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The Parent-Child Interaction Therapy (PCIT) Lab

Meet ABCT’s Featured Lab

The Parent-Child Interaction Therapy (PCIT) Lab is located in the Department of Psychiatry of the University of Florida, and the Department of Psychology of West Virginia University. Directed by Cheryl B. McNeil, PhD.

Trainee Lab Members

Lindsay Druskin, MS
Lindsay Druskin, MS

Lindsay’s research interests focus on the development, evaluation, and dissemination of parenting interventions to address the emotional and behavioral needs of children with disruptive behaviors and trauma.

“ABCT has been incredibly helpful for me to network with other professionals in the field. I have been able to learn from and meet researchers conducting research that may influence my own future work. Prior to graduate school, I was able to introduce myself to potential mentors as well as learn about the work I could potentially become involved with should I join their lab. I was even introduced to Dr. McNeil at ABCT!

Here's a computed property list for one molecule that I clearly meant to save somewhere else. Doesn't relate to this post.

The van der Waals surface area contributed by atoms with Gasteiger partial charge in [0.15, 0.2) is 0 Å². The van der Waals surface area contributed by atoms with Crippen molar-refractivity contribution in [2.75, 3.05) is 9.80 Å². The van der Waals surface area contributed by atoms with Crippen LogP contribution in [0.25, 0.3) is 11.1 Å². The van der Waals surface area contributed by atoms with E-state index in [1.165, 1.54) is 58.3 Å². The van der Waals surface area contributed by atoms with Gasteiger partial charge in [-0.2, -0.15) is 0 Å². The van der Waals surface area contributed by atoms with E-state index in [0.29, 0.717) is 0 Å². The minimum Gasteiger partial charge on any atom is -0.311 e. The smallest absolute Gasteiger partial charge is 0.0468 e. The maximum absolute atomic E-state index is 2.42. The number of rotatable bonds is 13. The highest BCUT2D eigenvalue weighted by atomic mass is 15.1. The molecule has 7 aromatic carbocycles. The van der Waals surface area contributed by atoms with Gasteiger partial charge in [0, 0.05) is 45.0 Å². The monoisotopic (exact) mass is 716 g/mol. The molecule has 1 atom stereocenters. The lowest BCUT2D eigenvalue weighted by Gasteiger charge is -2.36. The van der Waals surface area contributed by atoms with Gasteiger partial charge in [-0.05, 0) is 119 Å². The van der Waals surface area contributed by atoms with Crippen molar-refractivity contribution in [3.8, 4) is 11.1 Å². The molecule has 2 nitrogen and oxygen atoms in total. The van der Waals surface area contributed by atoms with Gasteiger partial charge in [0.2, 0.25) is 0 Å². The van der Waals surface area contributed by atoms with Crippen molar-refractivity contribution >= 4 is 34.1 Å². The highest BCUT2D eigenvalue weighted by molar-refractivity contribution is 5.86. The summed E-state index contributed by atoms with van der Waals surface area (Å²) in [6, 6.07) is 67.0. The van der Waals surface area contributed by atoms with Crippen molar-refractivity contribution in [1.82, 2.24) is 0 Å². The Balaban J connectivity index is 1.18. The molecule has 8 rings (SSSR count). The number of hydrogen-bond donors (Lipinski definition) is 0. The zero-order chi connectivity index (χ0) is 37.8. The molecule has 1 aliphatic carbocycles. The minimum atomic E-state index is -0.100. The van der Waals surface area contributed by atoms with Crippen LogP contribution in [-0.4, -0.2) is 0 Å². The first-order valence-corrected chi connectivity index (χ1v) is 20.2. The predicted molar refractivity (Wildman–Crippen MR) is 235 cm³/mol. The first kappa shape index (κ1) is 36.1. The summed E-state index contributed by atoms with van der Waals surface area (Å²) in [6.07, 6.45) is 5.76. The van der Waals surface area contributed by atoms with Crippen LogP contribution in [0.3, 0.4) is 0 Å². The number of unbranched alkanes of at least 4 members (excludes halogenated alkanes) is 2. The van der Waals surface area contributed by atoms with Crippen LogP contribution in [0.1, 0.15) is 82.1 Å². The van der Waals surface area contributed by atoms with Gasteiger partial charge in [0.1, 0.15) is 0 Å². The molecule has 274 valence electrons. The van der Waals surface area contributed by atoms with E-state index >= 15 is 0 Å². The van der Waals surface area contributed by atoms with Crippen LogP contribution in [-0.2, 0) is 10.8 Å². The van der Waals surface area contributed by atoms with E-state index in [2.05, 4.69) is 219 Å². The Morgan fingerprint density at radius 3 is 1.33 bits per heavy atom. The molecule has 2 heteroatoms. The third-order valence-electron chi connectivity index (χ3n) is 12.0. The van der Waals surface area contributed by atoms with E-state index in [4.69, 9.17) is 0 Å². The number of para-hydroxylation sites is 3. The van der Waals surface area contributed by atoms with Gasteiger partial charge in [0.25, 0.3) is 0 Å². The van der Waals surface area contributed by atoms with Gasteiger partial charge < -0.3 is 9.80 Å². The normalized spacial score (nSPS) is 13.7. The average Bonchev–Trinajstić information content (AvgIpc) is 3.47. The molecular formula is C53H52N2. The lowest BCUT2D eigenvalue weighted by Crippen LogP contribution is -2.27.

I would recommend members join SIGs that are relevant to their work. I have learned about many relevant opportunities that are tailored to my interests by being a part of SIG listservs and committees. By joining a SIG or ABCT committee, I have developed professionally by having more organizational responsibilities and improving my professional communication with other members of ABCT. As a more senior graduate student, having the opportunity to develop professional speaking/presentation skills and receiving feedback on my work at conferences has been incredibly helpful.”

Sharon Phillips, MA
Sharon Phillips, MA

Sharon’s research interests primarily focus on best practices for the dissemination of evidence-based interventions for young children. She is also interested in the expansion and adaptation of Parent-Child Interaction Therapy to address different behavioral problems preschoolers may exhibit.

“ABCT has provided wonderful opportunities for me to present my research and network with other professionals who have similar interests. Through ABCT, I was able to get experience presenting at a national conference prior to graduate school.

I would recommend presenting a poster at the ABCT convention. It’s a great way to get experience disseminating research at a large-scale conference.”